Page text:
Shows the vertical alignment
Shows the vertical alignment

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Plan and Profile

Plan and Profile 16

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Slopes

Angles sometimes given as V:H, read as “X on X” slope (RISE:RUN).

1V

1:5 5H
1:5
5H

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Percent Slopes

Angles sometime given as % slope.A 2% means for every 100 unit horizontal, there is a 2 unit change in the vertical.

2’

2’

-2% 100’
-2%
100’
100’ +2%
100’
+2%

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Elevations

A building elevation is typically labeled in relation to the compass direction it faces; the direction from which a person views it.

is typically labeled in relation to the compass direction it faces; the direction from which a

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Elevations

Elevations 20

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Cross Section

Cross Section 21 Centerlines (CL) indicate center of alignment of structure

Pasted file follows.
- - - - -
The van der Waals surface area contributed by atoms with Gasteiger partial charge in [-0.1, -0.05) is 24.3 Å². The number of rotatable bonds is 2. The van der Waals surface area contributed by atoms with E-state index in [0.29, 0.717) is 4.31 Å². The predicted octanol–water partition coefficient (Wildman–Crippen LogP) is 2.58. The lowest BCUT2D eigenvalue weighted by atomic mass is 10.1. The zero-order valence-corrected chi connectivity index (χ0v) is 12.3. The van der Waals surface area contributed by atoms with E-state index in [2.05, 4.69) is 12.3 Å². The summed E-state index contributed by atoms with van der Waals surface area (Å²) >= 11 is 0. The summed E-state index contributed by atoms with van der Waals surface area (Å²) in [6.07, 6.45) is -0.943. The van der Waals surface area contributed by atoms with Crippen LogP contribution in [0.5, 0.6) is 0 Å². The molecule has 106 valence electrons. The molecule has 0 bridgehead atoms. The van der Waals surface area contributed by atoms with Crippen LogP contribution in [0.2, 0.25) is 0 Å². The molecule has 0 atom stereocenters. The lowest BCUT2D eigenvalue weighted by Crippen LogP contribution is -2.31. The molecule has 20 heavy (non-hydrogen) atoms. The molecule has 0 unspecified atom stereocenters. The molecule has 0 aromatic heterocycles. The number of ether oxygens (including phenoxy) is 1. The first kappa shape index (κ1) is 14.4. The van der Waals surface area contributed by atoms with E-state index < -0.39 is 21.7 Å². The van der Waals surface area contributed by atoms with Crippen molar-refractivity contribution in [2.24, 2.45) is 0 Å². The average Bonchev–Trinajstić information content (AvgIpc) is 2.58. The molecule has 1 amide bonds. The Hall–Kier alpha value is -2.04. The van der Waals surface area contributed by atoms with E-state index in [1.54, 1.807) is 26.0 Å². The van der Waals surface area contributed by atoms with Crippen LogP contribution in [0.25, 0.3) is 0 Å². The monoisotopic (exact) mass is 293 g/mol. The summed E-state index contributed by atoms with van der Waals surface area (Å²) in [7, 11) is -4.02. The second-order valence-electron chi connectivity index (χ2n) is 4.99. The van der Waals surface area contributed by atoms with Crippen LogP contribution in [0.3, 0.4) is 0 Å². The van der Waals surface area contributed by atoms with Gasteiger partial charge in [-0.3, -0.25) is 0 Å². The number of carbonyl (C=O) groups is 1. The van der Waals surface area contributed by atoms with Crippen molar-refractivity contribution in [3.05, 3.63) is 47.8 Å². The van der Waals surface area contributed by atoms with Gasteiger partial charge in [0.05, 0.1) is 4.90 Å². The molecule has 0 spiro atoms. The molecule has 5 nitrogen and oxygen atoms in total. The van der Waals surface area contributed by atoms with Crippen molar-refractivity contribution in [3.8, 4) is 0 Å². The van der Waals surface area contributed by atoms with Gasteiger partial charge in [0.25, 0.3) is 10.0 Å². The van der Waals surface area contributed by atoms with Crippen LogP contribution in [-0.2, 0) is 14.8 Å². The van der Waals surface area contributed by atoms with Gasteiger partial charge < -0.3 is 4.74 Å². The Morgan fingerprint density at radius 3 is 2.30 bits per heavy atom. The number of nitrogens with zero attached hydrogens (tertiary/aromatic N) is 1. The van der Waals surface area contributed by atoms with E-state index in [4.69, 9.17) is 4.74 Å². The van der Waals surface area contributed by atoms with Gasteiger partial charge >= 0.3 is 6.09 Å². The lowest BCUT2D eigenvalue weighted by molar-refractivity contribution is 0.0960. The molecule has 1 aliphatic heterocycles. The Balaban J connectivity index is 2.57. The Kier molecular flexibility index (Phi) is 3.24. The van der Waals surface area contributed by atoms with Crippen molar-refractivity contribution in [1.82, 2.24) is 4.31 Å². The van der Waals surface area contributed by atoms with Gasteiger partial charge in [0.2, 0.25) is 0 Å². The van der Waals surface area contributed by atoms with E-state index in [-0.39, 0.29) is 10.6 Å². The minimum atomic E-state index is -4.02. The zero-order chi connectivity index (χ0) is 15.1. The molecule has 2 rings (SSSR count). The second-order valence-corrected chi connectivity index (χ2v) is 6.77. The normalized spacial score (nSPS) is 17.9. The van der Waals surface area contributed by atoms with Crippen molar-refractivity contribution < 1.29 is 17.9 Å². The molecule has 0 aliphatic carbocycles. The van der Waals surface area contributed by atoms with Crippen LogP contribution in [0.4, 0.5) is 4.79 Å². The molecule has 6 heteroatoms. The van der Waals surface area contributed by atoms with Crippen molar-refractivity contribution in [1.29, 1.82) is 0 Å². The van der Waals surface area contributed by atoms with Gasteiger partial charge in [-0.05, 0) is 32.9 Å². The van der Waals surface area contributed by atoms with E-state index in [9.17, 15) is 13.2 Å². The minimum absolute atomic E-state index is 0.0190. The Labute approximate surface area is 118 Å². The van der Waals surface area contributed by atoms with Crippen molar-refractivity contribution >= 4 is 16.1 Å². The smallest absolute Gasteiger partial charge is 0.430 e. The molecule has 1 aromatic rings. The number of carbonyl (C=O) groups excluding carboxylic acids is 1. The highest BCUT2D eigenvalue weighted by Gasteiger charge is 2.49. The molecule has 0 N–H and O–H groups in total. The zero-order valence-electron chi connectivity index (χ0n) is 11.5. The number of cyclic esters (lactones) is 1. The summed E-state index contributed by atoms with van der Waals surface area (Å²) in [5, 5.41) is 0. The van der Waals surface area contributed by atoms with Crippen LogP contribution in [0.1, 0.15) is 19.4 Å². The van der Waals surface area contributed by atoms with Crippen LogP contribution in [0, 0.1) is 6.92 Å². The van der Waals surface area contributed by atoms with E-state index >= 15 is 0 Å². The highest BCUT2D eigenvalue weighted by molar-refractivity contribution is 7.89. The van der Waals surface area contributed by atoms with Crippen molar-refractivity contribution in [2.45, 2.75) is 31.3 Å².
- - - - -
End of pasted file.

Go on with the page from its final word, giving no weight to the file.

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Centerlines (CL) indicate center of alignment of structure

link Cross Section of Deck and Hangers Source: Dorman Long (1932) Sydney Harbour Brige. Dorman

Cross Section of Deck and Hangers

Source: Dorman Long (1932) Sydney Harbour Brige. Dorman Long & Co. Ltd., p35, http://sydney-harbour-bridge.bos.nsw.edu.au/engineering- studies/engineering-graphics.php

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Section View

Section View 23

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In-class Exercise

In-class Exercise • What if I don’t know the scale or the drawing looks to have

What if I don’t know the scale or the drawing looks to have copied/zoomed, how could use a scale (ruler) to determine an object?